News ways of using biomarkers open new horizons in defining risk, illness, and therapies for vital organ failure.
Dr. Bruce McManus is a professor in the Department of Pathology and Laboratory Medicine and Director of the James Hogg iCAPTURE Centre and PROOF Centre of Excellence.
Organ failure is now epidemic across the world – heart, lung and kidney failure together take the greatest toll in terms of human suffering and healthcare spending.
But one of the biggest challenges in predicting and diagnosing organ failure is also one that shows great promise, and it acknowledges that we’re each uniquely different – right down to the molecular level.
Early warning signs of heart, lung and kidney disease can be detected in minute changes in genes, proteins and metabolites. These changes “mark” the presence and severity of risks or diseases that could ultimately lead to organ failure. By clinical laboratory tradition, such measures as elevated blood sugar and blood cholesterol could indicate risks for hardening of the arteries and eventual heart attack. More recently called biomarkers, these tell-tale signs are potentially powerful tools that could revolutionize population surveillance, patient care and the development of new therapeutics and technologies.
Researchers at the Centre of Excellence for Prevention Of Organ Failure (PROOF) at UBC and St. Paul’s Hospital, and the Institute for Heart + Lung Health, are taking this new horizon of medicine one step further by assembling “sets” or “panels” of novel individual biomarkers that can then be used to create blood or urine tests to help diagnose, predict or guide the treatment of heart, lung and kidney disease in a cost-effective manner.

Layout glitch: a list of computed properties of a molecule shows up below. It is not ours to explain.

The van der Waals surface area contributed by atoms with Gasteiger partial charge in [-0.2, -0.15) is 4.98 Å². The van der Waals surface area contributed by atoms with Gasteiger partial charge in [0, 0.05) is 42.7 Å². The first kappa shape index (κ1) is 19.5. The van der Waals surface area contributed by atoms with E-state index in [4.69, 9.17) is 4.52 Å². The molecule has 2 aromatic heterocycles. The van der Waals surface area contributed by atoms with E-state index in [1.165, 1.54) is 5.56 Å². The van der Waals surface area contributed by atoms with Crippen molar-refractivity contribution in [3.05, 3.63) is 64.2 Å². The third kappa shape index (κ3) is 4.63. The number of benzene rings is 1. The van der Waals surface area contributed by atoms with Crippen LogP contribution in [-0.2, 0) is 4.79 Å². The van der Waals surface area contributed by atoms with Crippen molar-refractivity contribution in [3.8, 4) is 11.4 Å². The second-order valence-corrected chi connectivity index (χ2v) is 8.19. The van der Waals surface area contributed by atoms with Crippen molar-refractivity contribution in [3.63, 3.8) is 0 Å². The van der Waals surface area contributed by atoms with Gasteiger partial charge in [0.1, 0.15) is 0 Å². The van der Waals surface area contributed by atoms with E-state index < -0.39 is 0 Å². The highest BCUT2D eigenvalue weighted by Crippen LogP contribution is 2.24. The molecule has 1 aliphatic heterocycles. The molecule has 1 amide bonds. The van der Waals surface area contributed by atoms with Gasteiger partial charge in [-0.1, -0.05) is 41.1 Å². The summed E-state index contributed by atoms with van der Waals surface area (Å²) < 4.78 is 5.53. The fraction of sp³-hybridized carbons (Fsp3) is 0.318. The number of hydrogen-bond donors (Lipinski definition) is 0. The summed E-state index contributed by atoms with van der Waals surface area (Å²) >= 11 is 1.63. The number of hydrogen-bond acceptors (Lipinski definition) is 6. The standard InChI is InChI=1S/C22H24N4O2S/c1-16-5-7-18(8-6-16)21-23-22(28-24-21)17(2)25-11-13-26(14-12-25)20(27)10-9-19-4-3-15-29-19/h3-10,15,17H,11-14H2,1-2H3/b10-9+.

While individual biomarkers tell us part of the story about diseases and risks, panels or sets of biomarkers paint a clearer picture of biological processes like immune rejection, organ damage, altered repair, and organ failure. But they are challenging to discover and even more difficult to translate into practical clinical tools.
As an Network Centre of Excellence (NCE) for Commercialization and Research, the PROOF Centre has brought together a broad spectrum of experts and partners to meet this challenge. This collision of high performance technologies with sophisticated statistical and bioinformatical analysis and well-defined clinical needs is informing our ever-deepening knowledge of biological processes that can lead to personal devastation and suffering.
Biomarkers remind us how truly unique we each are as individuals, as “systems” operating in health or illness, and as such – and beyond their promise in helping people at risk of or suffering from organ failure in our community, biomarkers hold truly magical value for people in all societies of our global village.